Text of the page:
Faces of Poverty: Portraits of Women and Children on Welfare

Faces of Poverty: Portraits of Women and Children on Welfare

Faces of Poverty: Portraits of Women and Children on Welfare

Faces of Poverty: Portraits of Women and Children on Welfare

Synopsis

Most Americans are insulated from the poor; it's hard to imagine the challenges of poverty, the daily fears of crime and victimization, the frustration of not being able to provide for a child. Instead, we are often exposed to the rhetoric and hyperbole about the excesses of the American welfare system. These messages color our perception of the welfare problem in the United States and they close the American mind to a full understanding of the complexity of family poverty. But who are these poor families? What do we know about how they arrived in such desperate straits? Is poverty their fate for a lifetime or for only a brief period? In Faces of Poverty, Jill Duerr Berrick answers these questions as she dispels the misconceptions and myths about welfare and the welfare population that have clouded the true picture of poverty in America. Over the course of a year, Berrick spent numerous hours as a participant-observer with five women and their families, documenting their daily activities, thoughts, and fears as they managed the strains of poverty. We meet Ana, Sandy, Rebecca, Darlene, and Cora, all of whom, at some point, have turned to welfare for support. Each represents a wider segment of the welfare population--ranging from Ana (who lost a business, injured her back, and temporarily lost her job, all in a short period of time) to Cora (who was raised in poverty, spent ten years in an abusive relationship, and now struggles to raise six children in a drug-infested neighborhood). And as Berrick documents these women's experiences, she also debunks many of the myths about welfare: she reveals that welfare is not generous (welfare families remain below the poverty line even with government assistance); that the majority of women on welfare are not long-term welfare dependents; that welfare does not run in families; that "welfare mothers" do not keep having children to increase their payments (women on welfare have, on average, two children); and that almost half of all women on welfare turned to it after a divorce. At a time when welfare has become a hotly debated political issue, Faces of Poverty gives us the facts. The debate surrounding welfare will continue as each of the 50 states struggles to reform their welfare programs, and this debate will turn on the public's perception of the welfare population. Berrick offers insight into each of the reforms under consideration and starkly demonstrates their implications for poor women and children. She provides a window into these women's lives, brilliantly portraying their hopes and fears and their struggle to live with dignity.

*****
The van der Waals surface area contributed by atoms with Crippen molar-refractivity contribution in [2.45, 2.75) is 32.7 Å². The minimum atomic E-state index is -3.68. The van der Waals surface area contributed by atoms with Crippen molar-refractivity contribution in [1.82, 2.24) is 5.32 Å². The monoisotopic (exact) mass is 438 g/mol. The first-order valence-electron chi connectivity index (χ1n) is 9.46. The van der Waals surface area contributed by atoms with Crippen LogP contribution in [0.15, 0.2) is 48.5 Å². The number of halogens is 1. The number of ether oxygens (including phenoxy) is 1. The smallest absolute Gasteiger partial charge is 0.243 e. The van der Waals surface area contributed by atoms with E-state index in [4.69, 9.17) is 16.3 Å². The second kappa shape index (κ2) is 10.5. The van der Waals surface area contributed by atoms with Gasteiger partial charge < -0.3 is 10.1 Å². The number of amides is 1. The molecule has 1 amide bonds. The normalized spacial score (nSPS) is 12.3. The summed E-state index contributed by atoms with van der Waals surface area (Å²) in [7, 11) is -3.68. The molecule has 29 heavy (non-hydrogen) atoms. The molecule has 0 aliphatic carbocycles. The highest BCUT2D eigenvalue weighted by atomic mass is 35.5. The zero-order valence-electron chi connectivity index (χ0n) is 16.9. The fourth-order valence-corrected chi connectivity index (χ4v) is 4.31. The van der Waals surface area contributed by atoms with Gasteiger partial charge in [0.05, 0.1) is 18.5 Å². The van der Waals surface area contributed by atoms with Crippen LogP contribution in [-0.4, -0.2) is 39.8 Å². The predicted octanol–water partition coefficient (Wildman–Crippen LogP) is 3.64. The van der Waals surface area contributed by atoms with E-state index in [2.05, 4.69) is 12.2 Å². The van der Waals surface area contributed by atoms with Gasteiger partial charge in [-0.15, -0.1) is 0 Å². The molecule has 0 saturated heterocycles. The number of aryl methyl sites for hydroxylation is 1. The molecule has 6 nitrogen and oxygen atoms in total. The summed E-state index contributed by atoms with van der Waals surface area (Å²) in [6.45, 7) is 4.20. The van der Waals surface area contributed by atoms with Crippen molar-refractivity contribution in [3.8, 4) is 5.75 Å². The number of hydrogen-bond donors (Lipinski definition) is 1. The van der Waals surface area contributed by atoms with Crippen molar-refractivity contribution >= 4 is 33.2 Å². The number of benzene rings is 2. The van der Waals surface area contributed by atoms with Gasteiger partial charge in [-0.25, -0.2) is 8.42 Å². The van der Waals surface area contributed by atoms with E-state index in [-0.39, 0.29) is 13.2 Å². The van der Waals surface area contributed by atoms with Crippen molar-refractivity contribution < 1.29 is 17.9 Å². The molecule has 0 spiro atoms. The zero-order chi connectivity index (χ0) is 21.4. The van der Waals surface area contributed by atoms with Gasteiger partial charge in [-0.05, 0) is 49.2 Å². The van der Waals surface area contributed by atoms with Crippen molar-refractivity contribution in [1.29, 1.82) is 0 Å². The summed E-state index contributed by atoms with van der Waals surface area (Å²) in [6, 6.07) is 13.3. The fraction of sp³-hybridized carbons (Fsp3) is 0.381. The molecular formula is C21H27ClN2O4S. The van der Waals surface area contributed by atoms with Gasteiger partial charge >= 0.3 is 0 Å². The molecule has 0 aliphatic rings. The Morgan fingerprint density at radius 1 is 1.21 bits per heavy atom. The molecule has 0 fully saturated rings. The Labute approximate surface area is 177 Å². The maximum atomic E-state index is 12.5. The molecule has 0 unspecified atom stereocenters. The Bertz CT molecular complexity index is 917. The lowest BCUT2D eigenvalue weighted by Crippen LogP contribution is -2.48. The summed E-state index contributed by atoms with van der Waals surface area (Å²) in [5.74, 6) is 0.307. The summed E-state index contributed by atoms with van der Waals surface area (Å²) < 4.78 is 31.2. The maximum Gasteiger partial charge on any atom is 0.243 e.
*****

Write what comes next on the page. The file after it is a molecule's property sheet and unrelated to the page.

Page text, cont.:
Excerpt

Andrea's apartment is small and oppressive, with sagging and broken furniture and an old and stained carpet. A tired lace tablecloth covers a small kitchen table, a testament to Andrea's meager efforts at maintaining dignity in her home. On the walls, pictures of her grandmother, her mother, and her daughter provide the only color in these otherwise drab surroundings and represent three generations of women raising young girls -- three generations of little education, few jobs, racism, and unrelenting poverty. Andrea talks about her life, her community, and her efforts to raise a daughter against all odds. Then she drafts off for a moment and gazes through the bars on her front window. A police car passes her house and those of her neighbors. She watches, sighs, and quietly murmurs, thinking no one will hear: "This is about as poor as I can take. . . ."

When we think of poverty in America, what is the image that comes to mind? An old, dilapidated shack in southern Alabama? Or a ratinfested tenement house in New York City? Both images are correct, for poverty exists in the backwoods of Appalachia as well as in the heart of the inner city. In homes across the country, poor women are raising poor children. Even though some seem resigned to their fate, others rage in frustration against their predicament. Most are trying desperately to move up and out and into a better life.

Most Americans do not know poor people, have never talked with them over lunch, or shared their ideas about children, politics, or their communities. This is partly a result of the growing insulation of middleclass American communities from the pockets of poverty that are becoming more pronounced throughout the United States. The likelihood that people from different classes and races will mix in churches or parks is diminishing each year, because poor people shop in different stores, travel on different streets, and eat in different restaurants, and their children attend different -- usually substandard -- schools.

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